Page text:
Scott G Winterton, Deseret News
Herriman High students leave school Friday, May 31, 2013. Jordan district putting together a 20-year growth plan for students.

The Jordan School District has, and I suspect several other districts do as well, a major problem: the need for additional school buildings to accommodate anticipated growth, but a lack of funding to do so. I am a retired higher education administrator and have observed new school construction in other districts, e.g. Olympus High School in the Granite district. It appeared that this building had an excessive number of nonessentials that would not measurably contribute to the learning process.

1 comment on this story

It is fundamental that we provide the best technology, safety and other essentials as we design our public school buildings. Our goal, insofar as possible, is to provide both a quality and an incomparable learning experience for each student. We are doing a disservice to the students when we overly build in amenities that are merely for "comfort." That is not part of the real world in which they will inherit.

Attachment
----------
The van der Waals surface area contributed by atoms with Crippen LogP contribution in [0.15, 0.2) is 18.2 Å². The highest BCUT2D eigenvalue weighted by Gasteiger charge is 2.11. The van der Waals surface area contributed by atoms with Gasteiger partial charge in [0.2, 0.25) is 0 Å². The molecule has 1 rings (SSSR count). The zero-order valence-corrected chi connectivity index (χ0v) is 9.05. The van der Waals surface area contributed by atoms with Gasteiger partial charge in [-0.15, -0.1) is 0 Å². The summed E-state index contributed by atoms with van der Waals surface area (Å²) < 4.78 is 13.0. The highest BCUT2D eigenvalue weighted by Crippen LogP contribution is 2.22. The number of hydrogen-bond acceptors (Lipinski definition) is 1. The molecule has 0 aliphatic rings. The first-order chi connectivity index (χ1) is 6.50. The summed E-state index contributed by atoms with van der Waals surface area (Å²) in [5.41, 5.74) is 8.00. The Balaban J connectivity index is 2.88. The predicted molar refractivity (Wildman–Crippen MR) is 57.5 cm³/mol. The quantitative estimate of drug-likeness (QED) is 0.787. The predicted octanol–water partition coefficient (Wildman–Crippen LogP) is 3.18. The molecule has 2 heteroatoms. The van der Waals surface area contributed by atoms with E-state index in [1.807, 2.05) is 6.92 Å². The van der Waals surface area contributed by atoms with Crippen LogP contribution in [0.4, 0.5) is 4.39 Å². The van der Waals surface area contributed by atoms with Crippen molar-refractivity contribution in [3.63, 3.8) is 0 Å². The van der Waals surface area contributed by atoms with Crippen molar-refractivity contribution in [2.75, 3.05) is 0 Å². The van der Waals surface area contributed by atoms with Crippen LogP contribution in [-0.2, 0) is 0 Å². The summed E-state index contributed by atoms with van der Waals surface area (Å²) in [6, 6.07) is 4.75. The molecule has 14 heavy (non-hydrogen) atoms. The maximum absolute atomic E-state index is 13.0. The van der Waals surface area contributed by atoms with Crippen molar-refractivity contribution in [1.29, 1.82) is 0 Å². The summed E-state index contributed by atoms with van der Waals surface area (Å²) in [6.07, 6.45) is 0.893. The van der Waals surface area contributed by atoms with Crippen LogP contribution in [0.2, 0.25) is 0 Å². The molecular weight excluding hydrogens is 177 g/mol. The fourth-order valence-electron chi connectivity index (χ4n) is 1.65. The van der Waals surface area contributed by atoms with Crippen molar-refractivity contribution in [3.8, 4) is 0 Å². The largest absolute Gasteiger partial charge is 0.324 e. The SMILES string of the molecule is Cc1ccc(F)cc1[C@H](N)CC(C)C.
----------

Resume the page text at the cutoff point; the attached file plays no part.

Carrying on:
Let all parties concentrate on the basic educational and physical needs that will enable our children to be successful in the world of work. Then assure that the planners and designers utilize these as their blueprints, thus eliminating many of the "bells and whistles" that look good but do not necessarily contribute to a meaningful learning opportunity.

Sterling R. Provost